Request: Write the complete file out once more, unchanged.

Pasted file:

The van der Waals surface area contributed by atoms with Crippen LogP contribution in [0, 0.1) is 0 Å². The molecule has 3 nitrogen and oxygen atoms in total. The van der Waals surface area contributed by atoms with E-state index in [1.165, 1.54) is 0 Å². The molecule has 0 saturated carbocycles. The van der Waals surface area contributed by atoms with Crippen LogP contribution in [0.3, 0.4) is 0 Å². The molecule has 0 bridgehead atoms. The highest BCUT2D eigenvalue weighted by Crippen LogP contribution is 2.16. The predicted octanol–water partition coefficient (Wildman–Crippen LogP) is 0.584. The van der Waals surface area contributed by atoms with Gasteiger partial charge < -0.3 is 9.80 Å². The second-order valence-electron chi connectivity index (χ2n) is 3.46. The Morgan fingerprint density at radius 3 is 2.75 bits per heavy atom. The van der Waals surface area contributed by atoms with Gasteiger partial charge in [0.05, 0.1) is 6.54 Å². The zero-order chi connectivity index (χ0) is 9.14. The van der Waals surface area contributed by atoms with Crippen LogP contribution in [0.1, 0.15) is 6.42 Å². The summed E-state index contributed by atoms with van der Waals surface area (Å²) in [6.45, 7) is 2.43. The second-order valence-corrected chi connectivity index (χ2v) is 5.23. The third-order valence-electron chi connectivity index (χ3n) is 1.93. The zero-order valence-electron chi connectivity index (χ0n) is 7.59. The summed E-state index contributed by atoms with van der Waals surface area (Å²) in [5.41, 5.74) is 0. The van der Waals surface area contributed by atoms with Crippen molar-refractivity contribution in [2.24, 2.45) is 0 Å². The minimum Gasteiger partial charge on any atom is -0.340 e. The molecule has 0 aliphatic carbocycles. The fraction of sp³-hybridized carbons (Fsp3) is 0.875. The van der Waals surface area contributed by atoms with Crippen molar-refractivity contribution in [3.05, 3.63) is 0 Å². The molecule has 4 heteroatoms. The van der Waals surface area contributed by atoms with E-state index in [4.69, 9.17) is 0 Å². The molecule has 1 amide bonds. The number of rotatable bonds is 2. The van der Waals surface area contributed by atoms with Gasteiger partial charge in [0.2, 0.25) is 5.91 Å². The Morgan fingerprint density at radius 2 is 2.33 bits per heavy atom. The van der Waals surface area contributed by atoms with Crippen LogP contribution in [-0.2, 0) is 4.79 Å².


The van der Waals surface area contributed by atoms with Crippen LogP contribution in [0, 0.1) is 0 Å². The molecule has 3 nitrogen and oxygen atoms in total. The van der Waals surface area contributed by atoms with E-state index in [1.165, 1.54) is 0 Å². The molecule has 0 saturated carbocycles. The van der Waals surface area contributed by atoms with Crippen LogP contribution in [0.3, 0.4) is 0 Å². The molecule has 0 bridgehead atoms. The highest BCUT2D eigenvalue weighted by Crippen LogP contribution is 2.16. The predicted octanol–water partition coefficient (Wildman–Crippen LogP) is 0.584. The van der Waals surface area contributed by atoms with Gasteiger partial charge < -0.3 is 9.80 Å². The second-order valence-electron chi connectivity index (χ2n) is 3.46. The Morgan fingerprint density at radius 3 is 2.75 bits per heavy atom. The van der Waals surface area contributed by atoms with Gasteiger partial charge in [0.05, 0.1) is 6.54 Å². The zero-order chi connectivity index (χ0) is 9.14. The van der Waals surface area contributed by atoms with Crippen LogP contribution in [0.1, 0.15) is 6.42 Å². The summed E-state index contributed by atoms with van der Waals surface area (Å²) in [6.45, 7) is 2.43. The second-order valence-corrected chi connectivity index (χ2v) is 5.23. The third-order valence-electron chi connectivity index (χ3n) is 1.93. The zero-order valence-electron chi connectivity index (χ0n) is 7.59. The summed E-state index contributed by atoms with van der Waals surface area (Å²) in [5.41, 5.74) is 0. The van der Waals surface area contributed by atoms with Crippen molar-refractivity contribution in [2.24, 2.45) is 0 Å². The minimum Gasteiger partial charge on any atom is -0.340 e. The molecule has 0 aliphatic carbocycles. The fraction of sp³-hybridized carbons (Fsp3) is 0.875. The van der Waals surface area contributed by atoms with Crippen molar-refractivity contribution in [3.05, 3.63) is 0 Å². The molecule has 4 heteroatoms. The van der Waals surface area contributed by atoms with E-state index in [4.69, 9.17) is 0 Å². The molecule has 1 amide bonds. The number of rotatable bonds is 2. The van der Waals surface area contributed by atoms with Gasteiger partial charge in [0.2, 0.25) is 5.91 Å². The Morgan fingerprint density at radius 2 is 2.33 bits per heavy atom. The van der Waals surface area contributed by atoms with Crippen LogP contribution in [-0.2, 0) is 4.79 Å².